As a designer, I see poor design layouts based on budget all the time. The areas where corners are cut are only apparent if you have some idea of what to look for. For example, corners designed with a less expensive blind corners rather than a lazy Susan corner, adding a lot of spacers or fillers between cabinets where they shouldn’t be in order to save extra cabinets, or omitting a 2-step crown molding off the design. This isn’t to say that all cabinet sales work towards that goal but merely to point out what you may not have considered. Any and all of these can affect the bottom line, especially moldings, which can add anywhere from $ 500.00 – $ 1,300.00 in a mid-size kitchen design depending on amount and style. Don’t always assume a higher price is higher simply because it’s overpriced. There are too many custom choices in kitchens today to be sure of that…even if you’re a designer!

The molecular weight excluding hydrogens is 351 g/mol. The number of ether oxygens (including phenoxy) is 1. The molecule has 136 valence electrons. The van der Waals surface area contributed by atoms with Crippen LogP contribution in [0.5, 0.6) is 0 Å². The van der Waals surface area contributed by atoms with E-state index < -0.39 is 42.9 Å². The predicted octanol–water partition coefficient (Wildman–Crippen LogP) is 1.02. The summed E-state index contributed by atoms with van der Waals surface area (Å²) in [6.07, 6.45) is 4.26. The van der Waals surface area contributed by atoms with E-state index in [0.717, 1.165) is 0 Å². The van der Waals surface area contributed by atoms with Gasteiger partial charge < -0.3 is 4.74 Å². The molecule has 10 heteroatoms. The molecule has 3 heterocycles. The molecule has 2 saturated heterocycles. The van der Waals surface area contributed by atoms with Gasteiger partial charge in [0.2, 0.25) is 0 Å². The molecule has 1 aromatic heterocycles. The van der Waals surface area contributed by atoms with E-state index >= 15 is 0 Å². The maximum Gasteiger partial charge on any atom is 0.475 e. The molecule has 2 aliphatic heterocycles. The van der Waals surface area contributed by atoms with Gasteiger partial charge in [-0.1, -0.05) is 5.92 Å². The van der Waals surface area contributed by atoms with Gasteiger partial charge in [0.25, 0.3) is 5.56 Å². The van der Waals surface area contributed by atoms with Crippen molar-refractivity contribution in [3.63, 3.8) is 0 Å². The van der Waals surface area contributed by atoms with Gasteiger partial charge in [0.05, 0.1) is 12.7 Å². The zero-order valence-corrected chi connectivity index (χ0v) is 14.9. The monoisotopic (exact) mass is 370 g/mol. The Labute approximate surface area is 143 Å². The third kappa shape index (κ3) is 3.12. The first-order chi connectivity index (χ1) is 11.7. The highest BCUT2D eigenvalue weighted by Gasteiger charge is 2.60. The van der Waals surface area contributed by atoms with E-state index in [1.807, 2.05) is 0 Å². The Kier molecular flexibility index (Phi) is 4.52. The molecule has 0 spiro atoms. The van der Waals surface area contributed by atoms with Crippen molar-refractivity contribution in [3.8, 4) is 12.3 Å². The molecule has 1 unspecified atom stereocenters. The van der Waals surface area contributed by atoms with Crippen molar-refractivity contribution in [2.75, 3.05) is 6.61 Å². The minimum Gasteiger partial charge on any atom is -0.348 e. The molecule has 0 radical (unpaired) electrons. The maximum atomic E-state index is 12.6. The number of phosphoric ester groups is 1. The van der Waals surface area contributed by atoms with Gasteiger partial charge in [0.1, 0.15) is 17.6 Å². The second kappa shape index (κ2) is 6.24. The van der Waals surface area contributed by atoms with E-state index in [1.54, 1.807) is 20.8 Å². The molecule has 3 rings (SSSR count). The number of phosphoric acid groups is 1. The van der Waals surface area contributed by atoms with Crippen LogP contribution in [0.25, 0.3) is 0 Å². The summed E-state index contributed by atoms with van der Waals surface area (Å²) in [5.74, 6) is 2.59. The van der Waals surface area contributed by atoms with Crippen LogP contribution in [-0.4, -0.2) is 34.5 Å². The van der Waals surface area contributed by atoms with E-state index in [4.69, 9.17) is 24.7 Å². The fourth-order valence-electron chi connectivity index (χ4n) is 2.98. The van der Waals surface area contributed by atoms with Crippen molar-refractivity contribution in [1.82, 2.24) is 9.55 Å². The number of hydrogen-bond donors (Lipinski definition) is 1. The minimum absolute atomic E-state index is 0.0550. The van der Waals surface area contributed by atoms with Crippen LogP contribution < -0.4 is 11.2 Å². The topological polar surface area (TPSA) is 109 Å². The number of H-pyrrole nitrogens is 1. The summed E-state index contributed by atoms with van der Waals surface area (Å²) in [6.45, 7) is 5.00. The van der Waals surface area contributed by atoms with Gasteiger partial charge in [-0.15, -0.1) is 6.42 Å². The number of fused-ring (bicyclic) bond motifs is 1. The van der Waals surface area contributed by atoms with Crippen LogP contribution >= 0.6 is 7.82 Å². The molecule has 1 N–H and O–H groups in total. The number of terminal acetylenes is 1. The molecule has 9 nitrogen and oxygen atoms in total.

I can’t speak for all designers, but the kitchen designers I know design for the client’s lifestyle, not simply the bottom line. Of course it’s our livelihood too, but there’s also professional pride at stake; our reputations make or break our career. Basic, cookie-cutter layouts aren’t what we specialize in – we want to find out what your storage requirements are, where we need to position the small appliances, how we can get the kids making their after-school snacks out of the way so you can work in your kitchen.

See if you can’t arrange some interviews with smaller companies with the same cabinet lines or similar. If you can find family businesses, even better, but I’m cheerfully prejudiced. There is either no cost or minimal cost to have the designer work with you if you’re buying the cabinets from them.